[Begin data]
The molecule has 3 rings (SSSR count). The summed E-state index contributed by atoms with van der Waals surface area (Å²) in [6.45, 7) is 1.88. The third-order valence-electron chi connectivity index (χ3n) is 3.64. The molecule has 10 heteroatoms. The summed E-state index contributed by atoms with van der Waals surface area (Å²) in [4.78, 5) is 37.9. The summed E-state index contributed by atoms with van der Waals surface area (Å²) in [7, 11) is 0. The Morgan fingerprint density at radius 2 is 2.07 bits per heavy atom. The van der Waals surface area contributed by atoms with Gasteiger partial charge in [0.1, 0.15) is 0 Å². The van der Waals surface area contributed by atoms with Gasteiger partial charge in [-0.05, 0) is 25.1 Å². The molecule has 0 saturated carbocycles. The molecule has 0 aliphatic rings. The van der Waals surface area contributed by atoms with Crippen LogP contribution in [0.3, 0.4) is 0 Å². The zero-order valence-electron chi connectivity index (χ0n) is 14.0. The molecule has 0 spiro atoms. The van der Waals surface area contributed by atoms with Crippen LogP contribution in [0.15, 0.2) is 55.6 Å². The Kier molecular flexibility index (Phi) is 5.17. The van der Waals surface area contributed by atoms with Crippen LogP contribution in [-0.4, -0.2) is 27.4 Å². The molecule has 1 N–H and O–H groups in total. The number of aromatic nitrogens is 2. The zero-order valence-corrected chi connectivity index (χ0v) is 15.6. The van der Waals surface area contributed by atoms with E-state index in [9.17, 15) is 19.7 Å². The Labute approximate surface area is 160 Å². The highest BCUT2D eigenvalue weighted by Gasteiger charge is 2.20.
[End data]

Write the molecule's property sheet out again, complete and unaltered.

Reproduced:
The molecule has 3 rings (SSSR count). The summed E-state index contributed by atoms with van der Waals surface area (Å²) in [6.45, 7) is 1.88. The third-order valence-electron chi connectivity index (χ3n) is 3.64. The molecule has 10 heteroatoms. The summed E-state index contributed by atoms with van der Waals surface area (Å²) in [4.78, 5) is 37.9. The summed E-state index contributed by atoms with van der Waals surface area (Å²) in [7, 11) is 0. The Morgan fingerprint density at radius 2 is 2.07 bits per heavy atom. The van der Waals surface area contributed by atoms with Gasteiger partial charge in [0.1, 0.15) is 0 Å². The van der Waals surface area contributed by atoms with Gasteiger partial charge in [-0.05, 0) is 25.1 Å². The molecule has 0 saturated carbocycles. The molecule has 0 aliphatic rings. The van der Waals surface area contributed by atoms with Crippen LogP contribution in [0.3, 0.4) is 0 Å². The zero-order valence-electron chi connectivity index (χ0n) is 14.0. The molecule has 0 spiro atoms. The van der Waals surface area contributed by atoms with Crippen LogP contribution in [0.15, 0.2) is 55.6 Å². The Kier molecular flexibility index (Phi) is 5.17. The van der Waals surface area contributed by atoms with Crippen LogP contribution in [-0.4, -0.2) is 27.4 Å². The molecule has 1 N–H and O–H groups in total. The number of aromatic nitrogens is 2. The zero-order valence-corrected chi connectivity index (χ0v) is 15.6. The van der Waals surface area contributed by atoms with E-state index in [9.17, 15) is 19.7 Å². The Labute approximate surface area is 160 Å². The highest BCUT2D eigenvalue weighted by Gasteiger charge is 2.20.